Why are Hispanics under-represented in YakimaPosted: Updated:
Three years ago, Hispanics walked, voicing their opinions over immigration issues. With Latinos accounting for 48 percent of the population, many say their voice is still not as strong as it should be.
"You know anti-Hispanic attitude right here in this community that sort of don't want things to change," said Luz Bazan Gutierrez from the Yakima Hispanic Chamber of Commerce.
Some are seeing the Yakima City Council elections as evidence of this.
"It's like we take two steps forward and then 3 steps back and this whole election thing shows a good point," said Gutierrez.
While some agree losing Councilwoman Sonia Rodriguez means losing the Hispanic voice, community activist Tony Sandoval said Hispanics are slowly getting more involved and seeing more opportunities.
"They haven't been invited in the past and now that's changing, people are feeling more comfortable and inviting people to be a part of their group," said Tony Sandoval.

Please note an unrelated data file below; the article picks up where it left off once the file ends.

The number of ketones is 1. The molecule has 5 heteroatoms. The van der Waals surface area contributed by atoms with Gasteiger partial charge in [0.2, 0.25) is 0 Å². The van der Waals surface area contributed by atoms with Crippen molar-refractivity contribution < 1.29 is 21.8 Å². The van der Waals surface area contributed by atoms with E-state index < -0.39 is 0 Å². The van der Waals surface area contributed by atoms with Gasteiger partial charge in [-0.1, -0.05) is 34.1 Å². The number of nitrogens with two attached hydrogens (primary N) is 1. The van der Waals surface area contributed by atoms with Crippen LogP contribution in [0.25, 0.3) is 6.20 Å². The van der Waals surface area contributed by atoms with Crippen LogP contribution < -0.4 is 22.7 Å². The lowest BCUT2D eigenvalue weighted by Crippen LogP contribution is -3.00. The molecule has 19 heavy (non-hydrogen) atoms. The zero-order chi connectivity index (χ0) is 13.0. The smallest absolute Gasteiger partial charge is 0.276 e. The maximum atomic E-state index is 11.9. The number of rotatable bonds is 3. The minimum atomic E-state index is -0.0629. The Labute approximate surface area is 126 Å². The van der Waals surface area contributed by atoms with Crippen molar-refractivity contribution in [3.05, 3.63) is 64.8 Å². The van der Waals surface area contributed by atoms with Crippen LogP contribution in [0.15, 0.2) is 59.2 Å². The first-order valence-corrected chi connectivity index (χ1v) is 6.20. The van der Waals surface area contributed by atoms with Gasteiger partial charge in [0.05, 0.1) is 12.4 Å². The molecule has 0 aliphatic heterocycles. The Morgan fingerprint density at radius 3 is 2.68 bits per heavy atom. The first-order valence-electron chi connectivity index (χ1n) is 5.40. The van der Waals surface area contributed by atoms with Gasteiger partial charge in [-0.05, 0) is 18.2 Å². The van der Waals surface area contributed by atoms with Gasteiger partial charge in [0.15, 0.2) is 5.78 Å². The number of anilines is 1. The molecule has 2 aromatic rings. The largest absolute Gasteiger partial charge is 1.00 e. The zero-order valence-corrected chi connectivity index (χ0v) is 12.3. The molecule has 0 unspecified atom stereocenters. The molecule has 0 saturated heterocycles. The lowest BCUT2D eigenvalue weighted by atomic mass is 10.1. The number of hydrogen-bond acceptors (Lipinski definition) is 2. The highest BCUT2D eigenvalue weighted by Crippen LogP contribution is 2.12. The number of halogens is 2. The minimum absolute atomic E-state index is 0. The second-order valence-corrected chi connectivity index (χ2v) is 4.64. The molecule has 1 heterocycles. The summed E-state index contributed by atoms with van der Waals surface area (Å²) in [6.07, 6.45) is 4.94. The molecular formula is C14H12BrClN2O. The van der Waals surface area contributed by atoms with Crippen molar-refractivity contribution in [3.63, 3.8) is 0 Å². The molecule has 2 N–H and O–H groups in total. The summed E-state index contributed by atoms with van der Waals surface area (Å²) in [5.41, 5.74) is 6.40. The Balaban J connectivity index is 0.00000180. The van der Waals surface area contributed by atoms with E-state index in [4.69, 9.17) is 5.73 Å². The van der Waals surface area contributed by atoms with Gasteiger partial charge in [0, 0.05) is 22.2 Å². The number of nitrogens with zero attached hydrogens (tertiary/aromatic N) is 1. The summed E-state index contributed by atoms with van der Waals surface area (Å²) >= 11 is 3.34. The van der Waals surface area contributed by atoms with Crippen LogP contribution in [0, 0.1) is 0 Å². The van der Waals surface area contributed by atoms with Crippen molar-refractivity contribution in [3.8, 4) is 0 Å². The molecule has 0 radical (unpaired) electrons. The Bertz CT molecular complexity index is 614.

The numbers don't show that yet. Twenty-six percent of Yakima Memorial Hospital's patients are Hispanic but out of 17 Board of Trustees, only one is Hispanic. This is true for many other large Yakima organizations like United Way who only has two Hispanic board members.
"We have worked to reach out to the community progressively and I think that we see more and more Hispanics involved in united way," said John Warren from United Way.
Warren said one issue is finding enough qualified Hispanic leaders that truly represent the Hispanic community and that's an issue that doesn't surprise many.
"There has to be a process in to bring people to be players and that process doesn't happen over night," said Gutierrez.Leaders from the Yakima and Central Washington Hispanic Chamber of Commerce said they are working with the community to bridge this gap.